Maltsters, Brewers, Blacksmiths and Whitesmiths
Reigate and Redhill
This page was developed following a request for information from Julie of Redhill. It is all I have on the subject at the moment but will hopefully be expanded as more information comes to light.


The Old Wheel in Church Street, Reigate, was once the property of a maltster named Edward Larmer. His malt house was also in Church Street but the Old Wheel, here seen as a restaurant in the 1930s or 40s, was once his stores and the wheel was used in the lifting and lowering of grain.
(pictures from author's own collection)


By the 1890s Mellersh and Neale's Reigate brewery, viewed above from the south, had already been established for almost a century. It boasted the most up to date methods, the use of the most carefully selected hops and malt, and a supply of pure chalk water running from springs at the base of Reigate Hill to the premises. Its cellars, the caves in Tunnel Road could hold many thousands of barrels of ale.
(picture from the 1891 business guide to Redhill and Reigate)


This was supplied by Dave Massie who is descended from the Hewett family, a long line of Blacksmiths that owned the smithy from 1750-1950. John Hewet (1680?-?) apprenticed his son George (1722-1800) to be a blacksmith in 1737. He was the founder of the family firm, which was passed to John Hewett (1756-1832),  Benjamin (1802-1880),  Henry (1844-1930) and finally William Frank Hewett (1874-1950). It was sold up in 1950.
Dave also supplied this extract from a Surrey Mirror article
dated 6 Aug 1972 or 1973, by Guy Bingham
'Lost Gift from a Poetess':\
On her mother's side Mrs Dedman comes from a family, the Hewetts, who have been in Redhill since 1730. Her grandfather Henry Hewett was owner of a smithy in Hooley Lane, Redhill, and did wrought iron work for the artist Linnels and other residents in the large houses in that part of Redhill. "He was a great book-lover" his granddaughter told me, and when he wasn't working on a job you would be likely to find him sitting with one of Charles Dickens's novels on his knee. He was a relative of the Trowers of Wiggie, and a friend of the family was Eliza Cook, the poet, who stayed with them. I used to have a book inscribed 'From your loving friend Eliza Cook' or something to that effect, but I can't find it now. It may have been thrown out when we moved house - I know I did get rid of some books then".\ Mrs Dedman also admitted (to my sorrow) that a great many photographs of Redhill as it used to be had shared the same fate, but she was able to show me a picture of Mill Street (what is now upper Hooley Lane) dated 1830. In the foreground is the original Marquis of Granby public house and at the top\line of bare hills behind is a large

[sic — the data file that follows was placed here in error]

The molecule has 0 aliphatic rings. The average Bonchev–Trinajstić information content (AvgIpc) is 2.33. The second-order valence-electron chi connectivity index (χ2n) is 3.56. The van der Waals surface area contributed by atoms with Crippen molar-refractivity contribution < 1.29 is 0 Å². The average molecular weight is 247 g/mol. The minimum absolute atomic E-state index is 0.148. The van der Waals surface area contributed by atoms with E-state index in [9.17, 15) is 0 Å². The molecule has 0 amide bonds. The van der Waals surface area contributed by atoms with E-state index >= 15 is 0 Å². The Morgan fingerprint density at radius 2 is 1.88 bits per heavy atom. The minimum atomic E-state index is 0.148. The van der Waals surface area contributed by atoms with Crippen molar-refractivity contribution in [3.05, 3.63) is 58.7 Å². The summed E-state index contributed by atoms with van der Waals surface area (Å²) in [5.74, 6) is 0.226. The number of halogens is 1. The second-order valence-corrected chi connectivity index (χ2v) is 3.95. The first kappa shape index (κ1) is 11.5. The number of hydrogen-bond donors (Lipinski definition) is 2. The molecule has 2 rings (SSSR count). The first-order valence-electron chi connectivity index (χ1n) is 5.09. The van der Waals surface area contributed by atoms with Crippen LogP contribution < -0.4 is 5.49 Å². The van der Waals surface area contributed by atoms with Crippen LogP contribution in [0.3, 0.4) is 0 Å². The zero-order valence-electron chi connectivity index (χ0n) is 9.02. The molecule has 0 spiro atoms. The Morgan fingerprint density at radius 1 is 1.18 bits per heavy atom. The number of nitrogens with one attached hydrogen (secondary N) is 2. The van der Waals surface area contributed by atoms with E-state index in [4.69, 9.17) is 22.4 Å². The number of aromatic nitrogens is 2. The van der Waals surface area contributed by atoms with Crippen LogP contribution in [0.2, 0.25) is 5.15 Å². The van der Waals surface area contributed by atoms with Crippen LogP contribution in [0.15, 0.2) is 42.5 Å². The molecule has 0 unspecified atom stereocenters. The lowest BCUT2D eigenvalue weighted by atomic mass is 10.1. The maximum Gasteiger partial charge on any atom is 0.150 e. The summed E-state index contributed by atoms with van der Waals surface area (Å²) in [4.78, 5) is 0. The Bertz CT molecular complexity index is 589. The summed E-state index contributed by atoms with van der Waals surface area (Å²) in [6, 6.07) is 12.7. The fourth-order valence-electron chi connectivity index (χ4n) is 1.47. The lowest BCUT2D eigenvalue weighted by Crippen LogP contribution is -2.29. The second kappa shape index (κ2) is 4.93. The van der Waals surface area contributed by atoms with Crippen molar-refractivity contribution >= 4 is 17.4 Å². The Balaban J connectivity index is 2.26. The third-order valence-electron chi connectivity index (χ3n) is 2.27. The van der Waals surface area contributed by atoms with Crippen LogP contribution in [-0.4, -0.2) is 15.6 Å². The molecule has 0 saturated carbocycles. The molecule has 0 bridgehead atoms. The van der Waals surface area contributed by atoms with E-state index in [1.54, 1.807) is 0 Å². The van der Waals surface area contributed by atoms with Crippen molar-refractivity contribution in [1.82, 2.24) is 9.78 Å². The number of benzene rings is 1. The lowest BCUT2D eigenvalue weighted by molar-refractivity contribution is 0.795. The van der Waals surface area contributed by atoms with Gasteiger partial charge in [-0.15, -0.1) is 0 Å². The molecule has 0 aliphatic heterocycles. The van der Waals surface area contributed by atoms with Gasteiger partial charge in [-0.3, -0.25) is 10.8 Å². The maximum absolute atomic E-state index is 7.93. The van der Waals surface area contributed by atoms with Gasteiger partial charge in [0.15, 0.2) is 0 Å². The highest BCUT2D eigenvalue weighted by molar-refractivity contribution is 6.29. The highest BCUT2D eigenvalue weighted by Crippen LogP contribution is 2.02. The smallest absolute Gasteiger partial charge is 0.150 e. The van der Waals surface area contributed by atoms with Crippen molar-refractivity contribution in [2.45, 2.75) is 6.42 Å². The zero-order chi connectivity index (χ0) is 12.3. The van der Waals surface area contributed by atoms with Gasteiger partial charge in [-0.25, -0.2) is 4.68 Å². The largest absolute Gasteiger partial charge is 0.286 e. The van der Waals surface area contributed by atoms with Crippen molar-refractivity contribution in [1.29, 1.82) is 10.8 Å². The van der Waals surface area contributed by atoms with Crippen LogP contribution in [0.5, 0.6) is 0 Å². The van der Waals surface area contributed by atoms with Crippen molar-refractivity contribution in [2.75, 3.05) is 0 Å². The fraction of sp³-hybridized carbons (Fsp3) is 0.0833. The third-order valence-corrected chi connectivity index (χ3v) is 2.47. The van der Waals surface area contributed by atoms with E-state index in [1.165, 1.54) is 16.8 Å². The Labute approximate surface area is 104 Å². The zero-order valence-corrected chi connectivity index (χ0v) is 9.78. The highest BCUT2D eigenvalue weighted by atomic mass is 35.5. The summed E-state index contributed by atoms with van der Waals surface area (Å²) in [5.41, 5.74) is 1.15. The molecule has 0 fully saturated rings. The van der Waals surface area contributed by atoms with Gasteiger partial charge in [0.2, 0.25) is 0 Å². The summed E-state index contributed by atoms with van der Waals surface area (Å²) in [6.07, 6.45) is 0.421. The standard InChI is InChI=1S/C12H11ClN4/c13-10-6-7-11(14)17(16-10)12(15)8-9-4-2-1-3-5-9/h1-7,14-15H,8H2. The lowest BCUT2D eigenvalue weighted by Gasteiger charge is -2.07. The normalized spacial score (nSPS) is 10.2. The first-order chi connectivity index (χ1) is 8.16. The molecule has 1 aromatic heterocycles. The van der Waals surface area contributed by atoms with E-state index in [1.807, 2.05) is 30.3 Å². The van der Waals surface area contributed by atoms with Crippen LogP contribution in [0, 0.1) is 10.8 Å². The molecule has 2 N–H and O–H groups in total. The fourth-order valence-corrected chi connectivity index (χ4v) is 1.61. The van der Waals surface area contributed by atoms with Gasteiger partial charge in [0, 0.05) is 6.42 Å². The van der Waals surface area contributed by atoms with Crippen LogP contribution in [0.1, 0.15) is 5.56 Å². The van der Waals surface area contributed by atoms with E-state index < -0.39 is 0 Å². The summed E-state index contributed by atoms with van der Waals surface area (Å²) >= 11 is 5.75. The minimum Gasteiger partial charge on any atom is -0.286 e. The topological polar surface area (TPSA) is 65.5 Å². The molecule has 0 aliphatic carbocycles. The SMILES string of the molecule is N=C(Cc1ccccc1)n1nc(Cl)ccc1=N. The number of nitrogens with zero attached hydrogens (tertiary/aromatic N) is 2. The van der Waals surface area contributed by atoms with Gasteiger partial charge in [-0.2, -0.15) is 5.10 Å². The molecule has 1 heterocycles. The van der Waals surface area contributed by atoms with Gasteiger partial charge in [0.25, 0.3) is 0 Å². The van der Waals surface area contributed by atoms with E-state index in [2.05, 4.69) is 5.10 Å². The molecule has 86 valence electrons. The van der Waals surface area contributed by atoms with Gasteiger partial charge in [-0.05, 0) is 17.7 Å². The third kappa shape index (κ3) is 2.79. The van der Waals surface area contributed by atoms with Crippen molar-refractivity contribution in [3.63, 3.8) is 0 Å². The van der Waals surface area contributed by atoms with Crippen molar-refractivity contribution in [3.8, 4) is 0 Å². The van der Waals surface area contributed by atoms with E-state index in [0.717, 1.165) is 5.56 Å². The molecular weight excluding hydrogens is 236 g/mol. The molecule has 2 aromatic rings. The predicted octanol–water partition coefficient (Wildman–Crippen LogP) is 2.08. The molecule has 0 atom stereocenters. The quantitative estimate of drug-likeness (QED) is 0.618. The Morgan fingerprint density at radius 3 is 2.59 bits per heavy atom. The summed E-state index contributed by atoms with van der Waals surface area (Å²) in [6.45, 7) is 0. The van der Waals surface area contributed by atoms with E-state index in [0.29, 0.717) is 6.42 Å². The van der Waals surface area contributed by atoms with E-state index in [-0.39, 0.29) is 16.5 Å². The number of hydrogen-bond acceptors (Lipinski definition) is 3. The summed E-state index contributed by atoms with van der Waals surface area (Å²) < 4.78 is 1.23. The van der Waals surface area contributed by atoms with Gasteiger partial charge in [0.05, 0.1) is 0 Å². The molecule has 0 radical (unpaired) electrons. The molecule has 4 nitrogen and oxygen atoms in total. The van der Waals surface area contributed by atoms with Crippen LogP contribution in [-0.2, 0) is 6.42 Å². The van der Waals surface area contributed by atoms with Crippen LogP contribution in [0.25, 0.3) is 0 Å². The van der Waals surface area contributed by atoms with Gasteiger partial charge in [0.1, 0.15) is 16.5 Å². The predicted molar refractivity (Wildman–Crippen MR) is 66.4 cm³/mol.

(here the cutting ends)
Eliza Cook, poetess is referred to in Chapter 1 of A history of Redhill and if Mrs Dedman lost a book from her that is a great tragedy. The picture referred to can be seen on this website on the 'Pubs of Redhill page under 'Marquis of Granby'

Picture courtesy David Massie

See the 'Pubs of Redhill' page under Marquis of Granby' for another view of this building in a painting depicting the scene at the top end of Hooley Lane, Redhill


Blacksmiths Mr Edwards and Mr George Booker (smoking) are shown at work in a forge said to have been situated at 40, Bell Street, Reigate, and that the gates for the Bell Street entrance to the Priory (mentioned in the article about Lady Henry Somerset on another page) were made here. The lower picture is a wider view of the forge. Date is unknown but possibly around the turn of the century. (Pictures courtesy Surrey Mirror)


Identified by one source as Heath's the plumbers, and in Alan Ingram's book 'Reflections of Yesterday' as a Whitesmiths with Mr Norris the Smithy standing in the doorway, it was probably both at different times. This picture was taken before 1901 as the lane to the right of the shop was at this time developed into Castlefield Road when the Town Hall was built. The Road curving to the left in front of the shop is Church Street and leads down into the town. The building seen here and the trees behind it were recently the site of Redlands offices, now replaced by a new office building. The entrance on the right would have led into the Reigate Lodge estate but now is the entrance to the 6th Form College
(picture from author's own collection

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